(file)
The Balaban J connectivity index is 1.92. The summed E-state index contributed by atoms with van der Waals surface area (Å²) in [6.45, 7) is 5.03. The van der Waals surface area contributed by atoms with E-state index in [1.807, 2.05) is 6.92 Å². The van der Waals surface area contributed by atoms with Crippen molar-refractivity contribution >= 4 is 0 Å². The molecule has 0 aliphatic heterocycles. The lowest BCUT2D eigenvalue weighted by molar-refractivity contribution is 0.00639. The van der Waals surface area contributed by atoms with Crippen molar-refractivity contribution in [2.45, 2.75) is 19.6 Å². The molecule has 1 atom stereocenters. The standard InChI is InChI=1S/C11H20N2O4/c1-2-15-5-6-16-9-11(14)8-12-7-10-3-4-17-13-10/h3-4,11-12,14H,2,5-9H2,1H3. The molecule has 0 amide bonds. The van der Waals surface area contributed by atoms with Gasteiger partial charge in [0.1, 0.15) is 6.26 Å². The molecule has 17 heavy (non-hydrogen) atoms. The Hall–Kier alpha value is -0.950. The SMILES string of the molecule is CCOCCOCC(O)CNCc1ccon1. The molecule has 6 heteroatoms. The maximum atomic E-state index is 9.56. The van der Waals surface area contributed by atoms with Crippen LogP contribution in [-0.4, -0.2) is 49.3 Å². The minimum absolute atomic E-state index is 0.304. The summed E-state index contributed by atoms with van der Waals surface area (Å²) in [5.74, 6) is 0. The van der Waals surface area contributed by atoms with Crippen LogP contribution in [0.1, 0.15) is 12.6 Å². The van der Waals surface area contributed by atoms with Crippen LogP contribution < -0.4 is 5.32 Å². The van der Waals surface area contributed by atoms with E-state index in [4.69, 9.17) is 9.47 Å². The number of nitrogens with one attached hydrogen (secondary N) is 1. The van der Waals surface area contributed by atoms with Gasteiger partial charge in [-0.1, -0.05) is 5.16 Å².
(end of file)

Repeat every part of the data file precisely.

The Balaban J connectivity index is 1.92. The summed E-state index contributed by atoms with van der Waals surface area (Å²) in [6.45, 7) is 5.03. The van der Waals surface area contributed by atoms with E-state index in [1.807, 2.05) is 6.92 Å². The van der Waals surface area contributed by atoms with Crippen molar-refractivity contribution >= 4 is 0 Å². The molecule has 0 aliphatic heterocycles. The lowest BCUT2D eigenvalue weighted by molar-refractivity contribution is 0.00639. The van der Waals surface area contributed by atoms with Crippen molar-refractivity contribution in [2.45, 2.75) is 19.6 Å². The molecule has 1 atom stereocenters. The standard InChI is InChI=1S/C11H20N2O4/c1-2-15-5-6-16-9-11(14)8-12-7-10-3-4-17-13-10/h3-4,11-12,14H,2,5-9H2,1H3. The molecule has 0 amide bonds. The van der Waals surface area contributed by atoms with Gasteiger partial charge in [0.1, 0.15) is 6.26 Å². The molecule has 17 heavy (non-hydrogen) atoms. The Hall–Kier alpha value is -0.950. The SMILES string of the molecule is CCOCCOCC(O)CNCc1ccon1. The molecule has 6 heteroatoms. The maximum atomic E-state index is 9.56. The van der Waals surface area contributed by atoms with Crippen LogP contribution in [-0.4, -0.2) is 49.3 Å². The minimum absolute atomic E-state index is 0.304. The summed E-state index contributed by atoms with van der Waals surface area (Å²) in [5.74, 6) is 0. The van der Waals surface area contributed by atoms with Crippen LogP contribution in [0.1, 0.15) is 12.6 Å². The van der Waals surface area contributed by atoms with Crippen LogP contribution < -0.4 is 5.32 Å². The van der Waals surface area contributed by atoms with E-state index in [4.69, 9.17) is 9.47 Å². The number of nitrogens with one attached hydrogen (secondary N) is 1. The van der Waals surface area contributed by atoms with Gasteiger partial charge in [-0.1, -0.05) is 5.16 Å².